Starting My Journey as a PCC Member

Starting My Journey as a PCC Member

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19 September 2017

Starting My Journey as a PCC Member

The green WhatsApp notification light blinked on my phone.

It was a message asking me to consider serving in the Parochial Church Council. What does the PCC do? What is it like? How often does it meet?

Being a lawyer, I first asked to read the Cathedral’s Constitution. From it, I learned that the PCC comprises the Vicar, the churchwardens, a maximum of twelve lay members, and the Synod representatives of the church. It has to oversee the financial affairs of the church, the care and upkeep of the church’s property, the employment of non-pastoral staff and it has to meet at least once every two months. The PCC could also appoint sub-committees to help in carrying out its duties. Essentially, it was similar to a company’s board of directors.

However, the Constitution only gave me basic facts. To find out about what the PCC really is like, I had to talk to some people.

The Vicar was one of the first few people I spoke to, although not by choice – he had heard that I was considering serving on the PCC and came up to me at the Alpha Weekend Away. He was encouraged by younger members being willing to serve on PCC. He said, “Younger leaders would be more attuned to today’s needs and can help the PCC see from a wider perspective, as indeed the world has changed so much and so rapidly too.”

It was hard to disagree with that.

I then spoke to Deaconess Bessie, who is my service pastor. She told me about some of the new challenges that the church has to face. She said a new sub-committee will be formed to oversee security matters in the church. She explained why: “For churches in major cities of the world today, we are in a tension between having our churches be welcoming and open to all people, and doing what is responsible in keeping the worshippers in the services safe. It will not just be about hiring a good team of security professionals, because every member contributes to making the church
welcoming and safe by not only co-operating with security measures but supporting them as well. The Security Committee of the PCC gives leadership and direction in this matter.”

At the same time, we also looked to our history, as another new sub-committee, the Heritage Committee, will look into ways to enhance our heritage tours and how we can preserve and highlight the church’s heritage, to the glory of God.

I also wanted to know what the people in the PCC were like. I asked Joel Tan, who works in the finance department in church, about his interaction with the Finance and Property Committee last year. He said: “The committee members are very dedicated and committed. You will also get exposed to a lot of things that the church is actually involved in which you were not aware of before.”

But did the PCC only sit and meet? My misperception was corrected when I spoke to Soh Kim Seng, who is a returning PCC member. One of the sub-committees he served on was the Community Services and Welfare Committee, and he explained that part of the work included calling people who were asking the church for financial assistance to determine whether the assistance should be given.

In short, PCC was a lot of work.

By the grace of God, I was elected into the PCC. Despite my “research” into the work of the PCC before, I was not too sure what to expect for the first meeting. I arrived slightly late for the pre-meeting dinner and by then most of the other members were there already, tucking into their wanton noodles. To my disappointment, it was not cooked by the Vicar, though I would have believed him if he had said that he had cooked it.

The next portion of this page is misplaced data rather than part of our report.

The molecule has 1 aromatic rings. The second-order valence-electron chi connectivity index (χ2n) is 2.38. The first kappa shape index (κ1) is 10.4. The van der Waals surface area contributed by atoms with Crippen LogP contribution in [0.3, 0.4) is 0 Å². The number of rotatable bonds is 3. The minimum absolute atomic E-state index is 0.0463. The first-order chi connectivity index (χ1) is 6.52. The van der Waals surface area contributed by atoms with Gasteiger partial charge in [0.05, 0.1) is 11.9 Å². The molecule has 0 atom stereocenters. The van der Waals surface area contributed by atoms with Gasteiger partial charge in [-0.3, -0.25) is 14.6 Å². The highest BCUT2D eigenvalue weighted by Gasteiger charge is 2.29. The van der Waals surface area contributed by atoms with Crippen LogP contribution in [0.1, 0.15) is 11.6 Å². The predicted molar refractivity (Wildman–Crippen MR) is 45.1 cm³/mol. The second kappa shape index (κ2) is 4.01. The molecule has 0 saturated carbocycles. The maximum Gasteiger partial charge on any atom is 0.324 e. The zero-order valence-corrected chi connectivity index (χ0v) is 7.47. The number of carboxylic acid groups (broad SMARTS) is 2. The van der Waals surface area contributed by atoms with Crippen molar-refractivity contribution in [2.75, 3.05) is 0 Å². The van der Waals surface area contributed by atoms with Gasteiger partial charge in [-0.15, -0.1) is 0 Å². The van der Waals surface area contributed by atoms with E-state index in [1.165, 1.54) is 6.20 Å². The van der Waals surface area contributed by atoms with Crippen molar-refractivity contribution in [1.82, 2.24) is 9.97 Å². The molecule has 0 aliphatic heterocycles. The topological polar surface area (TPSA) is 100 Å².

There was hardly any time for chit chat or introductions and the PCC seemed to be going on with business as usual. The meeting started before I could finish my food. After a short opening prayer, the architects presented their proposals on the projects for a lift in the Nave, a new chapter house and a shelter for the amphitheatre, amongst many others. A lot of questions were asked, ranging from maintenance to fire safety. There truly were a lot of things the church was involved in that I was not aware of.

After that, membership of the various sub-committees was discussed and decisions on the chairpersons made. Authorisation limits for approval of expenditure were also talked about. A new taskforce comprising the lawyers in the PCC was also formed to review the church Constitution – I was glad to be able to (hopefully) contribute with my work experience even though I was relatively
younger than most of the other members.

Sara Liew and Samantha Lee were, like me, also first-time PCC members. I asked them what they thought about the first meeting.

Sara said: “I think the matters that were discussed like improvement to the church building facilities and new programmes to attract new members to the church are very relevant and topical issues.”

Samantha added: “It has given me a new perspective from the other side of the table. I see for myself how issues and concerns went through a process of being discussed, debated and weighed so that different parts of the Cathedral community can be properly represented.”

While I echo their thoughts, it is difficult for the PCC to adequately represent the varied needs and concerns of a church our size. Pray for us as we seek His will for our church together, and join in our work by talking to a PCC member, whether to share your thoughts on proposals, or just to encourage us.

This article was written by Esther Yee.